NAERBOE, Norway (Reuters) - A workshop that seeks to educate asylum-seekers in Norway about Western attitudes to sex and sexual assault will appeal to European neighbors struggling to cope with a wave of refugees, but not everyone who attends the course is a fan.
Sitting with his arms crossed in a classroom with 21 other male Syrian asylum seekers, Issam Alhlabi is wondering why he has been compelled to attend.
“I know all this already from back home,” the 52-year-old teacher from Aleppo told Reuters.
“Syria is like Norway ... In every country you have backward people with low education.”
The ultimate aim of the course is to discuss - and discourage - rape in the context of a Scandinavian society that is more sexually liberal than back home.
But for at least a few of the attendees, it exposes implied preconceptions about the sexual mores of those in the class, not to mention their views on violent crimes like rape.
“It is unexpectedly interesting: that most people think we did not experience such things, because we are outsiders, foreigners,” commercial airline pilot Muaz, 26, told Reuters.
“We go through them every single day in our country. I have two sisters and they could be harassed walking anywhere in the world,” said Muaz, who declined to give his last name.
“We do experience such things. It is not like we come from a peaceful place.”
Norway initiated the program after a series of attacks on women at night in the streets of Stavanger, Norway’s third-biggest city, in 2009. According to public broadcaster NRK, which reviewed court papers, 17 of the 20 men convicted in the cases were foreigners.
The course will reverberate with European countries facing the worst migration crisis since World War Two, especially after mass sexual assaults on women in Cologne, Germany, on New Year’s Eve were blamed on migrants.
Set in a rural community on Norway’s west coast, the refugee camp is surrounded by snow-covered fields. The nearest neighbor is a cluster of World War Two German bunkers; the loudest noise comes from Atlantic Ocean waves crashing on the nearby beach.
When a Reuters correspondent visited a one-day workshop on Tuesday, the teacher, Linda Hagen, was showing the classroom a picture of a Norwegian brunette in a short dress and high heels, and asking: “What signals is she giving?”
The men broke into groups to discuss and report back to the class.
“It could be a very normal situation,” said one. “It is not unusual,” said another. “She could be in a cafe,” said a third.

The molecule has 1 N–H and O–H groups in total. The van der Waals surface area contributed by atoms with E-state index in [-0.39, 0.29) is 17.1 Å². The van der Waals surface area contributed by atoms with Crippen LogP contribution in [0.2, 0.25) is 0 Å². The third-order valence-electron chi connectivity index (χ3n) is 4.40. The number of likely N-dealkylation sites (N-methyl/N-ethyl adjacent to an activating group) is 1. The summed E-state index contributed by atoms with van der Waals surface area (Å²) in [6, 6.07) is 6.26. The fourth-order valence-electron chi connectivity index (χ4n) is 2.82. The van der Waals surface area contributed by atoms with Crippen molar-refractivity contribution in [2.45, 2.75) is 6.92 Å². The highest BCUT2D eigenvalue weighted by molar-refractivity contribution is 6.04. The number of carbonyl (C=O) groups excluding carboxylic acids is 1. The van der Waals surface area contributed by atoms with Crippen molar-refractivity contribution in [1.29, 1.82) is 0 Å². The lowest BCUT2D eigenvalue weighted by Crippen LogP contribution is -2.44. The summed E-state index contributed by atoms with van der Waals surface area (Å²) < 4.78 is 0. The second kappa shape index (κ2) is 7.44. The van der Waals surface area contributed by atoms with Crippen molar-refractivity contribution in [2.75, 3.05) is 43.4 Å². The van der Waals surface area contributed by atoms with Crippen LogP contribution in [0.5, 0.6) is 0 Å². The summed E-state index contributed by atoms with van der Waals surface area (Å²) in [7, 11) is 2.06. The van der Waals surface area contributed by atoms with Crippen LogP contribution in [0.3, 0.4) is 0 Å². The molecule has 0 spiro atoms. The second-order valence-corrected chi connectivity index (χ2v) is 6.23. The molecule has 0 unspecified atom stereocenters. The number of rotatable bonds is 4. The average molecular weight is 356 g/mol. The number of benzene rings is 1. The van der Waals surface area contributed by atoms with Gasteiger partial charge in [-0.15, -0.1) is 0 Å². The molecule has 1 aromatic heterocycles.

No one said she looked sexy or that she was provocative.
Hagen said the course aimed to address an awkward subject as sensitively as possible.
“This is a difficult subject. We have the best intentions in running this course but it is a tough thing to discuss. We don’t know what people have experienced before,” she told Reuters.
Participants in the course are not addressed as potential perpetrators but as future members of Norwegian society who can make a positive contribution by helping prevent sexual assaults.
One scenario features Hassan, “a helpful, good man who is well-liked” and who has been in Norway for more than a year. He goes out with Arne, a Norwegian, who says he wants to ply Stine, a Norwegian woman, with alcohol to “soften her up”. What should Hassan do, asks the teacher?
The consensus is that Hassan should try to stop Arne or make sure Stine gets home safely.
The course also confronts hard questions that are being discussed around the Western world, including U.S. college campuses. In one case, the men watch a video showing a boy and girl talking at a party, dancing and laughing.
The two go upstairs to a bedroom where he forces sex on her, despite her saying no.
“What do you think of the boy? What do you think of the girl?,” asks Hagen.
“If I am the guy, I would say she was interested. She went up the stairs, she sat on the bed,” says one man.
Another says: “I blame him because he uses power. Both should be in agreement.”
Alhlabi is firm in his opinion: “To me it was clear from the beginning that this was rape.
“It was obvious she was afraid when she was going up the stairs. Kissing and hugging in Europe is not unusual.”
Alhlabi’s comments aside, Hagen said she had seldom received negative feedback since she started teaching the course in 2011.
“If we can help avoid misunderstandings, it is very important.”
And some said the course was useful.
“I knew from before that girls here are freer than back home, but now I understand better how,” said Hani Salloum, a 25-year-old Syrian student, who arrived four months ago.
Editing by Sonya Hepinstall